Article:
Perhaps the single most remarkable feature of the Islamic territories was almost ceaseless internal conflict; intricate plots, assassinations and betrayals form a lethal soap opera .... Spain was a patchwork of constantly feuding Muslim regimes that often allied themselves with Christians against one another. (p. 47)To anyone with even a passing knowledge of Medieval Spanish history, these statements are simply bizarre. This was not a "remarkable feature" of the "Islamic territories" at all - it was a common feature of all Spanish territories, Christian and Muslim alike. Like their Muslim neighbours, Christian Spanish rulers indulged in no less of a "lethal soap opera" of intrigues, internecine conflicts and assassinations. This is simply what Medieval rulers Europe-wide did. As for Muslims allying themselves with Christians against each other, Stark conveniently neglects to take full account of the fact that Christians did this as well. His hero, Rodrigo Díaz, spent six years in the service of Yusuf al-Mu'taman ibn Hud of Zaragoza and his successor. In this time he inflicted defeats on Sancho I of Aragón and Ramón Berenguer II, Count of Barcelona, capturing the latter in battle and holding him captive on behalf of his Muslim master. Stark refers to this in passing, but fails to note its significance: these endless wars were not, at this stage anyway, brave counter-strikes by Christians against a tide of Muslim advance, but simply the kind of constant low level jockying for power, dominance and land that marked this period all over Europe. Unlike Stark, Rodrigo Díaz and his contemporaries paid little heed to whether their lord of the moment went to Mass or attended the mosque. Once again, Stark edits out the more complex parts that do not support his thesis and presents an oversimplified, dumbed-down version instead.
Stripping the Arabs from Arabic Science
Oversimplifying things is one matter, wilfully distorting them out of pure, unadulterated bias is entirely another. In his next chapter - Western "ignorance" Versus Eastern "Culture" - Stark embarks on an absurd attempt at denigrating the idea that the Muslim world was greatly more advanced in learning than Europe in this period and tries to pump up an image of Europe as being superior. It is, without a doubt, the stupidest argument in his whole creaking thesis.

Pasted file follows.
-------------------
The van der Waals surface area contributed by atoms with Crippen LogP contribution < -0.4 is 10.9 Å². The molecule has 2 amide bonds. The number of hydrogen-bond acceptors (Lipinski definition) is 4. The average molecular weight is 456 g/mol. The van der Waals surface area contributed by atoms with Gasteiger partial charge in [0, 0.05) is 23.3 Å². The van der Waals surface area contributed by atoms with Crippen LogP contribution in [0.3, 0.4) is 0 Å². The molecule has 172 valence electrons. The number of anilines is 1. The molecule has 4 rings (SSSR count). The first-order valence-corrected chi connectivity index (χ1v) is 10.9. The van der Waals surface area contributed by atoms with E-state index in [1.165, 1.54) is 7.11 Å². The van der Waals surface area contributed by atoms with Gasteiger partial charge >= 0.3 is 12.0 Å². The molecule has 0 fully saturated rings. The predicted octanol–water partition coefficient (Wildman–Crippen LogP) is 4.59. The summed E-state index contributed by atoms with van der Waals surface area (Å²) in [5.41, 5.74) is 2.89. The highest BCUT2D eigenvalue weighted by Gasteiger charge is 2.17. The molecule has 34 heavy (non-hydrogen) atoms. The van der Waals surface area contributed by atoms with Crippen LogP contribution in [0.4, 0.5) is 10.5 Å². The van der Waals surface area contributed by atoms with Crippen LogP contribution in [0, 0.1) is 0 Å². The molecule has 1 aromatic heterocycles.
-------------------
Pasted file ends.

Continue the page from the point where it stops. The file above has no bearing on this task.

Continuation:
His argument consists almost entirely of pointing to the scholars in the East who were dhimmis rather than Muslims and trying, bizarrely, to claim this meant we cannot claim the undeniably more-advanced scholarship of the Islamic world in the Eleventh Century was "Muslim" - as though ideas have some kind of religious affiliation. He notes that much of the learning of the Islamic world was Greek in origin and that it had been preserved by Nestorian Christians working under Islamic masters. This is ridiculous. Leaving aside the fact that there were still many eastern scholars who were Muslims (because Stark certainly, and conveniently, leaves that aside), to claim that this means the Islamic world did not have a flourishing intellectual culture while the West remained almost totally ignorant of this (to them) lost Greek learning is absurd. It is like claiming that there was no Carolingian Renaissance because Alcuin, Peter of Pisa, Paul the Deacon, Theodulf of Orléans and Joseph Scottus were not Franks. Regardless of the ethnic or religious affiliations of some of the scholars that gave rise to the flowering of learning in this period, to pretend that this somehow means the east was not vastly more advanced than the west at this stage is simply stupid.
By the time I got to the part where Stark seriously tries to argue that the use of "Arabic" numerals in the east is not significant because they were actually originally "Hindu" (p. 59), this reader was about ready to throw Stark's idiotic book at the wall.